Re: The cost of time
|From:||Elliott Lash <al260@...>|
|Date:||Tuesday, February 12, 2002, 2:03|
> On Sun, Feb 10, 2002 at 09:55:02PM -0500, Elliott Lash wrote:
> > Coincidentally, i came across this problem only a few minutes after reading
> > the first post of this string. I was translating a bit of the Mabinogi in
> > to Nindic. I came across the sentence:
> > And before the feast was over she became his bride.
> Original "Kyn daruot y wled honno, y kyscwyt genti"
> Spelling modernised "Cyn darfod y wledd honno, y cysgwyd genti"
> Trans "Before that feast was over, he slept with her"
> The verb _darfod_ is a compound of _bod_ 'to be' and means "to be over"
> "to be done, finished, completed, disposed of" etc. The form used is the
> verbal noun, so the meaning is literally "before (the) ending (of) the feast
> that_one ..."
Yes, thank you..I've always wanted to read the original, i can't find it in stores,
and I can't keep on taking it out of my University's library.
> >"Tarry ye here the rest of the feast, and I will go ..."
> Orig. "Ar ny deryw o'r wled, treulwch chwi, a minheu a af ..."
> Mod. Orthog. "Ar ni dderyw o'r wledd, treuliwch chwi, a minnau a af ..."
> Trans "Since the feast is not over, spend/pass/consume ye [the remainder],
> and I myself will go ..."
> Here _daryw_ is a finite form of _darfod_, 3s present 'to be over, done with'
> or here with _ni_ 'not to be over, to be incomplete, continueing'. The sense
> is stative. The following verb _treuliwch_ is the 2pl imperative of _treulio_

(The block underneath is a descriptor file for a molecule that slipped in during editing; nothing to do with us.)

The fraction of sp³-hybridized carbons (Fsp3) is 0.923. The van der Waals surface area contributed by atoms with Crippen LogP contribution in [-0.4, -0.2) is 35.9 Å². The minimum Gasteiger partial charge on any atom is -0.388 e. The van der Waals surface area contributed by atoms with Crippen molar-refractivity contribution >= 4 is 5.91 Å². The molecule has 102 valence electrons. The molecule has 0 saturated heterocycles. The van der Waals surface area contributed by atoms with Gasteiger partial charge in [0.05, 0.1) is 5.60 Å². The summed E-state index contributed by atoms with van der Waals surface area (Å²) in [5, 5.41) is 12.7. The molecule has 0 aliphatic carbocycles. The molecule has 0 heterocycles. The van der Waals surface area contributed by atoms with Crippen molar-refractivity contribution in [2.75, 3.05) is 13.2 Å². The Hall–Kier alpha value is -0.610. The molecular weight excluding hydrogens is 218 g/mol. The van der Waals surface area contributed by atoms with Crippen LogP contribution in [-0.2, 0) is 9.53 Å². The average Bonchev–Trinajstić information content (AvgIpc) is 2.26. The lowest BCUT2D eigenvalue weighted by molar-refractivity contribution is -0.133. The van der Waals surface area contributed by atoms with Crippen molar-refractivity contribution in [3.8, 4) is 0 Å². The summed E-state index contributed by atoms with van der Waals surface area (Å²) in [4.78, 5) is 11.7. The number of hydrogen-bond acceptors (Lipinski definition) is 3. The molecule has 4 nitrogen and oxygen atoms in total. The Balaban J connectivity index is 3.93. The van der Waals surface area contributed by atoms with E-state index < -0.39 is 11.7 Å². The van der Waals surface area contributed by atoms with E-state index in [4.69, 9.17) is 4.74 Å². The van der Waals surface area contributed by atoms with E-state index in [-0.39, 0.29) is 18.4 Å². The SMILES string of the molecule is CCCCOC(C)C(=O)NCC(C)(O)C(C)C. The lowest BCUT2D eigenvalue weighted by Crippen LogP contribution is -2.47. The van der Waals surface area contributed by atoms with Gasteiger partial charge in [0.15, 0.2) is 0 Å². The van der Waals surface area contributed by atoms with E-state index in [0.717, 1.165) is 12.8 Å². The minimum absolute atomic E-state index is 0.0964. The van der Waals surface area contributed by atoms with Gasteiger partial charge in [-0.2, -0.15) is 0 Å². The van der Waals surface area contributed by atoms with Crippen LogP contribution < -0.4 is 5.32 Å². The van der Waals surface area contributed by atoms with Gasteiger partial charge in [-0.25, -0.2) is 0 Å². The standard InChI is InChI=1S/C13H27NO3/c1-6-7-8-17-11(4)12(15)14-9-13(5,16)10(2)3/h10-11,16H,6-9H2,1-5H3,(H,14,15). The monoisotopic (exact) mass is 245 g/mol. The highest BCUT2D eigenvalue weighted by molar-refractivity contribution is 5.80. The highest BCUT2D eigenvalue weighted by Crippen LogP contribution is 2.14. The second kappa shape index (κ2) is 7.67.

> "to use up, consume, wear out, spend (money)" which perhaps gives a pointer
> to the more general sense behind "spend" if we try to think like people in
> a society much less involved with money (where e.g. rents were generally
> paid in kind). The sense is less "wait behind while I go away" as "you all
> just keep on partying and I'll go off and pay my respects to Caswallon"
> > Where the problem was: the rest of the feast.
> Which remarkably is left unexpressed in the original, it's just an artifact
> of going through English (and a pretty flowery translation at that, is it
> Lady Charlotte Guest?). It would be perhaps _gweddill y wledd_ 'the remainder
> of the feast' or maybe _o'r sydd yn aros_ 'that which is left, is remaining'.
I like the second one better, in reminds me more of Modern Welsh. And I'm not
sure of the translation...it's an internet tranlsation
> > To get around this problem, I created the root:
> > -DEK- duration,last,pass, etc.
> > A preposition from this root would be *edek, which would have the
> > form: edheg, in Nindic, and ere, in Silindion.
> > Since neither has a perlative case, i assigned it the allative case in
> > Silindion (any other suggestions?), and the oblique form in Nindic.
> Knowing little about the Eldar tongues, I'm puzzled as to why you didn't
> create a noun "remainder, remnant" or possibly an adjective or stative
> verb "remaining". The use of a preposition seems a bit odd.
Neep....when'd I ever say that it was an 'Eldar' tongue?
The preposition means 'throughout, during, through' so forrh.